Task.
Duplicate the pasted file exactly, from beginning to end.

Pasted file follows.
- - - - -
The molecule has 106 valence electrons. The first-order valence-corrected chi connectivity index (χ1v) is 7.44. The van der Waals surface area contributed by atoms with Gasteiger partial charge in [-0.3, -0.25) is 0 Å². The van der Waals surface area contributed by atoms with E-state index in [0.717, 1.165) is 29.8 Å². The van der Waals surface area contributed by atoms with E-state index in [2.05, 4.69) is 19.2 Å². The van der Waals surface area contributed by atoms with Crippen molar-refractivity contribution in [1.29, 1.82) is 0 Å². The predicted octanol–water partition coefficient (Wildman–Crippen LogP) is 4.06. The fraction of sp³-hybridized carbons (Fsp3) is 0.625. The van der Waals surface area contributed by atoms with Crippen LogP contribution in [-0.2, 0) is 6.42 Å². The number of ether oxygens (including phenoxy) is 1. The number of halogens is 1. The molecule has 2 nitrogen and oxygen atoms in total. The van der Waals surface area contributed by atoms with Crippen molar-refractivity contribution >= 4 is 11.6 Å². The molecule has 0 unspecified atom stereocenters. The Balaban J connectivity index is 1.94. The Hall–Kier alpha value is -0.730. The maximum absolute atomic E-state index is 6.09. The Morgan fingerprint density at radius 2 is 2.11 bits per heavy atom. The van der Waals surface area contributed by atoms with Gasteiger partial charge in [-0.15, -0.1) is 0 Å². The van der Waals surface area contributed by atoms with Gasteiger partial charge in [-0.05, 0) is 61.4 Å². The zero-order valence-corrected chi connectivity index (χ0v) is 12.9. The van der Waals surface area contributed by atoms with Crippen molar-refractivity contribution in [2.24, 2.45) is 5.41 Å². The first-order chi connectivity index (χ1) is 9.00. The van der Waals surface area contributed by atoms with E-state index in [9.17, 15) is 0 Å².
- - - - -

The molecule has 106 valence electrons. The first-order valence-corrected chi connectivity index (χ1v) is 7.44. The van der Waals surface area contributed by atoms with Gasteiger partial charge in [-0.3, -0.25) is 0 Å². The van der Waals surface area contributed by atoms with E-state index in [0.717, 1.165) is 29.8 Å². The van der Waals surface area contributed by atoms with E-state index in [2.05, 4.69) is 19.2 Å². The van der Waals surface area contributed by atoms with Crippen molar-refractivity contribution in [1.29, 1.82) is 0 Å². The predicted octanol–water partition coefficient (Wildman–Crippen LogP) is 4.06. The fraction of sp³-hybridized carbons (Fsp3) is 0.625. The van der Waals surface area contributed by atoms with Crippen LogP contribution in [-0.2, 0) is 6.42 Å². The number of ether oxygens (including phenoxy) is 1. The number of halogens is 1. The molecule has 2 nitrogen and oxygen atoms in total. The van der Waals surface area contributed by atoms with Crippen molar-refractivity contribution >= 4 is 11.6 Å². The molecule has 0 unspecified atom stereocenters. The Balaban J connectivity index is 1.94. The Hall–Kier alpha value is -0.730. The maximum absolute atomic E-state index is 6.09. The Morgan fingerprint density at radius 2 is 2.11 bits per heavy atom. The van der Waals surface area contributed by atoms with Gasteiger partial charge in [-0.15, -0.1) is 0 Å². The van der Waals surface area contributed by atoms with Gasteiger partial charge in [-0.05, 0) is 61.4 Å². The zero-order valence-corrected chi connectivity index (χ0v) is 12.9. The van der Waals surface area contributed by atoms with Crippen molar-refractivity contribution in [2.24, 2.45) is 5.41 Å². The first-order chi connectivity index (χ1) is 9.00. The van der Waals surface area contributed by atoms with E-state index in [9.17, 15) is 0 Å².